In the 1950s, China and Taiwan clashed over the control of strategically located islands in the Taiwan Strait. The U.S. deployed its naval assets to the Strait, forcing cessation of hostilities and also signaling its political will to defend Taiwan from military aggression. However, U.S.-China relations improved in the 1970s with the former recognizing the PRC. The diplomatic recognition by the U.S. helped China modernize its industries and expand its economy.

As China’s domestic circumstances and international stature improved, it sought to define its national interests. In 2003, China’s Foreign Minister, Tang Jiaxuan, identified Taiwan as one of China’s “core interests” in his meeting with then U.S. Secretary of State, Colin Powell. The subsequent official writings use terms such as ‘upholding territorial integrity and national sovereignty’ and ‘reunification’ in an attempt to extend China’s sovereignty over Taiwan. The South China Sea was included in the ‘core interests’ in 2010 and the disputed Senkaku/Diaoyu islands in the East China Sea in 2013. China is undertaking reforms and modernizing its military capabilities to attain and defend these core interests.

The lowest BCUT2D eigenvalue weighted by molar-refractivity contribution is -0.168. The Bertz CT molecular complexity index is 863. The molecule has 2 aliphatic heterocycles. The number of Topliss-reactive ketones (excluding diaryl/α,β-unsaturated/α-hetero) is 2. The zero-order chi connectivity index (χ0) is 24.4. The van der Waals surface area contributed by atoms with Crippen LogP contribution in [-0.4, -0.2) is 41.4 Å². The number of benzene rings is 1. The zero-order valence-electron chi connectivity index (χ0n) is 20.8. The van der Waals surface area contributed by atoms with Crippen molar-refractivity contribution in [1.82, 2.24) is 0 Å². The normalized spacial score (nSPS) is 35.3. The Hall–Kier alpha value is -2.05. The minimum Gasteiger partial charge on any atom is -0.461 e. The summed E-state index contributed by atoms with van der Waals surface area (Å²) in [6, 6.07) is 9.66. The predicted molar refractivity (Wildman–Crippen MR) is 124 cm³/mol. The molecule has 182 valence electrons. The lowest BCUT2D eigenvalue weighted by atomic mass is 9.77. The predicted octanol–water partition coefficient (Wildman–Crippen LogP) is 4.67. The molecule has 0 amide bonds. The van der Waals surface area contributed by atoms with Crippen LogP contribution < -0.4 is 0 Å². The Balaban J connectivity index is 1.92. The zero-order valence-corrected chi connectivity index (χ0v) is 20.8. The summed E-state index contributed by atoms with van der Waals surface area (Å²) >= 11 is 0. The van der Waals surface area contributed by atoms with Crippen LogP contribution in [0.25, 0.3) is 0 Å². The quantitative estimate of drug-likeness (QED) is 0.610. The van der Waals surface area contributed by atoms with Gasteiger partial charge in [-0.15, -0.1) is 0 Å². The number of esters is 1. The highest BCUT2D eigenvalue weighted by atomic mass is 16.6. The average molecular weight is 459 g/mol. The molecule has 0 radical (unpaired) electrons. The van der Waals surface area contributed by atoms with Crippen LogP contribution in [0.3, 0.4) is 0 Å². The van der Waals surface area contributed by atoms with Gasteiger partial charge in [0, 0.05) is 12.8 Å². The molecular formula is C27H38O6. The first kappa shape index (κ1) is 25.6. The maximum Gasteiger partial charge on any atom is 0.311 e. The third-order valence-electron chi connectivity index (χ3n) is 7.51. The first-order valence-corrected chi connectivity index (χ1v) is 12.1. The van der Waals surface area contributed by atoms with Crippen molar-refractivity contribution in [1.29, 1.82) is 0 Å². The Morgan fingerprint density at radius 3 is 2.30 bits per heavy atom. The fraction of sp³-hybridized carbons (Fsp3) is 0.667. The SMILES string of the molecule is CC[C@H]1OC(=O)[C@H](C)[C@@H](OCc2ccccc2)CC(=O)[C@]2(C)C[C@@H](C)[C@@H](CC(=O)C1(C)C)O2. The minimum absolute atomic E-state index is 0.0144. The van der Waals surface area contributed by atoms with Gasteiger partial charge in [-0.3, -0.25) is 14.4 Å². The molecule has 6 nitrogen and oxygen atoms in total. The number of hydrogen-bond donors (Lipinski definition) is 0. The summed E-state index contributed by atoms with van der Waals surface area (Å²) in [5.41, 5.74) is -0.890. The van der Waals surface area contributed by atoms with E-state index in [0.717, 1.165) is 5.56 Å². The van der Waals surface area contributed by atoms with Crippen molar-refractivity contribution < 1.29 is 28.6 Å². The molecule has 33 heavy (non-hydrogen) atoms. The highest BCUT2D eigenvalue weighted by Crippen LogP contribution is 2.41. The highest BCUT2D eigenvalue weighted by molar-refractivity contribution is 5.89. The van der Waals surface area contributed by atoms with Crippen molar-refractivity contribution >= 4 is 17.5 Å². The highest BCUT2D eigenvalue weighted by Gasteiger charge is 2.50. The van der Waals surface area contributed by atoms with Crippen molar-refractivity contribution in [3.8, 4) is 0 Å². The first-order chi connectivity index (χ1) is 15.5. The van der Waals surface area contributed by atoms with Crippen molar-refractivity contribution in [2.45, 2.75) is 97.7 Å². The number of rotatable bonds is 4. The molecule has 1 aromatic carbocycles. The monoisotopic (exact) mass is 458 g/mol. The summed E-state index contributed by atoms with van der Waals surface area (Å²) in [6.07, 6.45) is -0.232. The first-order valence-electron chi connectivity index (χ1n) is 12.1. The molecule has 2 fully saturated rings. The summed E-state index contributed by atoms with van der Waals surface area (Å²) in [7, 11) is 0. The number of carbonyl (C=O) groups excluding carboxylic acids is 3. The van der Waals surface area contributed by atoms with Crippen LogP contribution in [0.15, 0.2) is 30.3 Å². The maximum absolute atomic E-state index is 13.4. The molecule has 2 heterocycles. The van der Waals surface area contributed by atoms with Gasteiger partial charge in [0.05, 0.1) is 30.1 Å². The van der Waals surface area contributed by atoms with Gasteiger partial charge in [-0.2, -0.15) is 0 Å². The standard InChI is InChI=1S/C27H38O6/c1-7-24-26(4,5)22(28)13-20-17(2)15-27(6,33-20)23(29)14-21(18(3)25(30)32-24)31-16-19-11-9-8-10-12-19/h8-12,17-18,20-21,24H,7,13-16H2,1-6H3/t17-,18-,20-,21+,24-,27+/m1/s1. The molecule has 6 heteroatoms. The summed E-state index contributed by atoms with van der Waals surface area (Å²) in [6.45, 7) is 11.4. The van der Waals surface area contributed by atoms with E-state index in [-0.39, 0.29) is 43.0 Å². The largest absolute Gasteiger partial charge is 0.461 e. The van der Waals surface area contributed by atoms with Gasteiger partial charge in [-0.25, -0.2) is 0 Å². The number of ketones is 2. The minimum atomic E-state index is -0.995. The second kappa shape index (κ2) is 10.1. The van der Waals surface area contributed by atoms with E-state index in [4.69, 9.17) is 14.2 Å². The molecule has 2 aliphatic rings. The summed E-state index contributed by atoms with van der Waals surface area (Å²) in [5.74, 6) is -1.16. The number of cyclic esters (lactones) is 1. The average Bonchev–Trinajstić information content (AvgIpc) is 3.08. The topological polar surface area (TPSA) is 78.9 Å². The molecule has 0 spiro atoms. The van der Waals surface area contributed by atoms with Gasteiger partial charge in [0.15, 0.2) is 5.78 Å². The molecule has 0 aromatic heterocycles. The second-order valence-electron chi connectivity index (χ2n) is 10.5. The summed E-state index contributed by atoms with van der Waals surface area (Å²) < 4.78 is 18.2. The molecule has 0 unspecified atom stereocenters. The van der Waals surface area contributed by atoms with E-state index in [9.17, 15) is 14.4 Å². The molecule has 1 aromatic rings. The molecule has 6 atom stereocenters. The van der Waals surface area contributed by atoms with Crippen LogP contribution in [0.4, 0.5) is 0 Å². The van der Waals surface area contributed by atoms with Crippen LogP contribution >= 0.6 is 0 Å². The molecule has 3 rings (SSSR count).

Admiral Liu Huaqing, called China’s Mahan, was the most influential in lobbying for a blue-water navy for the country. He oversaw the radical modernization of China’s navy in terms of concepts, strategies, and capabilities. He even drew up a timeline for China’s navy to be able to exert sea control within the first island chain by 2000, control second island chain waters by 2020 and project power as a true global navy by 2050. The aircraft carrier is the quintessential military platform that embodies such intentions, particularly for global power projection. The fact that American aircraft carriers operating across the globe, including the Western Pacific, underline this fact to China.

Signaling Capability and Strategic Intent